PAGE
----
• Familiarity with digital communications.
  • Experience in overseeing the production of corporate reports, presentations, publications and large scale awareness and engagement campaigns.
  • Experience with complex and collaborative initiatives; experience with start-up, emerging, or evolving initiatives and organizations is an asset.
  • Experience working with small, integrated teams with shared leadership.
  • Proficiency with MS Office and related programs.

The successful candidate will also demonstrate:

  • Excellent written and verbal communication skills, including public speaking skills and the ability to communicate complex information in an easily understood manner; English proficiency required.
  • Commitment to the values of EndPovertyEdmonton
  • Ability to adapt to, and thrive amidst, ambiguity and changing priorities.
  • Ability to balance long-term thinking and planning with attention to detail.
  • Motivation and ability to work both independently and collaboratively.
  • Ability to manage large volumes of work and several projects and assignments.
  • Authentic and effective interpersonal and relationship-building skills.
  • Ability to think and act strategically, remaining focused on goals and objectives.
  • Ability to effectively analyze and synthesize large volumes of complex information

This is a temporary position until December 31, 2019 with a possibility of extension. We offer a competitive compensation and benefits package. You will work from the United Way office (15132 Stony Plain Road) and travel within Edmonton will be required. Access to a vehicle is an asset.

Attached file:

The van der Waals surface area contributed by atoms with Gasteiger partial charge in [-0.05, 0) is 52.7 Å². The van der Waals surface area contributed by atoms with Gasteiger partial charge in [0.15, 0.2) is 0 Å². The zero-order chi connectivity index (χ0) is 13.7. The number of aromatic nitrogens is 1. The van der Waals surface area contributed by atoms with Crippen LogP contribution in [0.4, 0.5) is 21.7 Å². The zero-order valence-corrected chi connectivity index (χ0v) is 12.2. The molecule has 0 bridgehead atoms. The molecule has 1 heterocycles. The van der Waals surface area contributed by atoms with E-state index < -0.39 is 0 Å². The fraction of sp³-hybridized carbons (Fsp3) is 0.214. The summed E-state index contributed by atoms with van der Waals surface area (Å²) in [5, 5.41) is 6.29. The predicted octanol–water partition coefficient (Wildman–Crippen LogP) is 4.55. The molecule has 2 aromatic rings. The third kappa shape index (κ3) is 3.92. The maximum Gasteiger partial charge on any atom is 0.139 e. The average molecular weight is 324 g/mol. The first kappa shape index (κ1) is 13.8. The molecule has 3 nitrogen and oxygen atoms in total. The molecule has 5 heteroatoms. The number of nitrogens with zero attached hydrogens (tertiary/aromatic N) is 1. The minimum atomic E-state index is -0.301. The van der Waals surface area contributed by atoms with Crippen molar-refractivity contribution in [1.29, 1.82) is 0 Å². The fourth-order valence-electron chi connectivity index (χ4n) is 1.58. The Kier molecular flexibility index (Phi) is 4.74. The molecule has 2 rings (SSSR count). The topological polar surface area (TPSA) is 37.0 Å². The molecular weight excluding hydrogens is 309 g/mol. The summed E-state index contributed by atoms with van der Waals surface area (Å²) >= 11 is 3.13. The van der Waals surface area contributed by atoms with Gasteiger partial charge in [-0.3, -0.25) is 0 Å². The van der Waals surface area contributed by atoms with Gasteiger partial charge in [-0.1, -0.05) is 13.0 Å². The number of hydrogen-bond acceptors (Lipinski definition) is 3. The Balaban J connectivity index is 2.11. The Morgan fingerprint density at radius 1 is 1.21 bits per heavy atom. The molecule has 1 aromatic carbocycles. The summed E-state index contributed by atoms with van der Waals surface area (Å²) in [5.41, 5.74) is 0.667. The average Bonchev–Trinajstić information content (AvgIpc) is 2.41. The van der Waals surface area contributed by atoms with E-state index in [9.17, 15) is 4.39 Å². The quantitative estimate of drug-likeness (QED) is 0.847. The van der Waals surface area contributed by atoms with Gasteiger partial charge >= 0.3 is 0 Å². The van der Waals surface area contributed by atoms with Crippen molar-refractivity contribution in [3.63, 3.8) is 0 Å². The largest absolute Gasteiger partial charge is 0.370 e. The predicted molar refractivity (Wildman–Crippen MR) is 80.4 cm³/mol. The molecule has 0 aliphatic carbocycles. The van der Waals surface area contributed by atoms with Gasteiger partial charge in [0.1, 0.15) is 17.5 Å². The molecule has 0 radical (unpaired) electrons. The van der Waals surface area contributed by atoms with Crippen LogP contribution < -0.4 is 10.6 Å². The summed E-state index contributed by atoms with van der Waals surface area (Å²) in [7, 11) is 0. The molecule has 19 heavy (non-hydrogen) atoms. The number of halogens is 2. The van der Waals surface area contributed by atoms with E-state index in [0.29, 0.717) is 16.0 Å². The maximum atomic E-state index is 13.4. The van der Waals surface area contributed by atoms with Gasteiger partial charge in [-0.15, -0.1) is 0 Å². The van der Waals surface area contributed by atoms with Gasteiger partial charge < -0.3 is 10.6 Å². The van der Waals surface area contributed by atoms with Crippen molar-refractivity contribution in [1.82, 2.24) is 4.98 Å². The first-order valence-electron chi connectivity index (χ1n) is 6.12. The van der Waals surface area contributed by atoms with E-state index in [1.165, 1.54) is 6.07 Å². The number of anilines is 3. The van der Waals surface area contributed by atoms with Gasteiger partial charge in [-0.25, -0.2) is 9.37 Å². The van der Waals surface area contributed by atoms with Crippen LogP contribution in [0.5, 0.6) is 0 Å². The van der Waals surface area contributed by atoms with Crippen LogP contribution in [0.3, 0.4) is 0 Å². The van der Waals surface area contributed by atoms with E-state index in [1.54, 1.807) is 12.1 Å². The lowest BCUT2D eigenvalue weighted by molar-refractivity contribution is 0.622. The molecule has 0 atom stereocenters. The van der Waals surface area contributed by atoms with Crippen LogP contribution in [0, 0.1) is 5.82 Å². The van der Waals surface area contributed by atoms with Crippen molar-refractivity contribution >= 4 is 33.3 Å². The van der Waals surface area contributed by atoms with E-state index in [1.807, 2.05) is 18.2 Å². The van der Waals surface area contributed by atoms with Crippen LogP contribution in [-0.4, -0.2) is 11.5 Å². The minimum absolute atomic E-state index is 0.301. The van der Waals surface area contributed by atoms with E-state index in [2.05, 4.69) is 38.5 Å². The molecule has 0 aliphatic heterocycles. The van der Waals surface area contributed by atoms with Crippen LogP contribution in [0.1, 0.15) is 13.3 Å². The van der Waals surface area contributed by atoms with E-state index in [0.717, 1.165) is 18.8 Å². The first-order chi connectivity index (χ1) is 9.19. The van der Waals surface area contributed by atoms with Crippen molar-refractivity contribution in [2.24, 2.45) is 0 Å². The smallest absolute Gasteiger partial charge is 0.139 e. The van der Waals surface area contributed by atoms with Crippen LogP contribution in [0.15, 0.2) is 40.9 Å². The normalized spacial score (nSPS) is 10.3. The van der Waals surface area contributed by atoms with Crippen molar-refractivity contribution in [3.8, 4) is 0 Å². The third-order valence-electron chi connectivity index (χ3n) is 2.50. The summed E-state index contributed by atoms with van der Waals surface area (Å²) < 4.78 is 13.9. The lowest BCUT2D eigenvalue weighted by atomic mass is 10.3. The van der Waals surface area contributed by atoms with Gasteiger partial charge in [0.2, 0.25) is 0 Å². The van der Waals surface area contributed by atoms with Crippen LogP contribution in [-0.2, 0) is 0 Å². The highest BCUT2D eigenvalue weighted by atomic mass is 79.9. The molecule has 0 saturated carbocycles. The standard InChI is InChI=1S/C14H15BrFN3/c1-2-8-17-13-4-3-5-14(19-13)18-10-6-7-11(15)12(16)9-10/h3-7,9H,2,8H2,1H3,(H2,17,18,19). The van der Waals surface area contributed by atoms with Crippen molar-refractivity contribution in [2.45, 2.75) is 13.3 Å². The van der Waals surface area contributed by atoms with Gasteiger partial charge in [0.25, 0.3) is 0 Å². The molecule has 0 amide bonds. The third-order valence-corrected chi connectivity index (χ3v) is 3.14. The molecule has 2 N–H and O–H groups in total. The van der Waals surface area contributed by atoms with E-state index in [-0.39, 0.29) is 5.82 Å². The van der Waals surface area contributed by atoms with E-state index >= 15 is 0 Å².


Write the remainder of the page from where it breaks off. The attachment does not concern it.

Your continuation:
Please send a cover letter and resume to humanresources@endpovertyedmonton.ca by March 2nd. The position will remain open until a suitable candidate is found.

Apply to:

Human Resources Specialist
United Way of the Alberta Capital Region 15132 Stony Plain Road
Edmonton, AB T5P 3Y3
Email: resumes@myunitedway.ca

Welcome to Jeannette MacInnis EndPovertyEdmonton's new Engagement Assistant

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Jeannette MacInnis has recently returned to Alberta, were she was born and raised, to join the EndPovertyEdmonton (EPE) Team.  Poverty has played a significant role and compounding factor impacting areas of her previous work, particularly regarding violence against women and children.  She was inspired by the EPE strategic goals and Roadmap to end to poverty in a generation and knew she wanted to be involved and support the positive future vision of the City for all Edmontonians.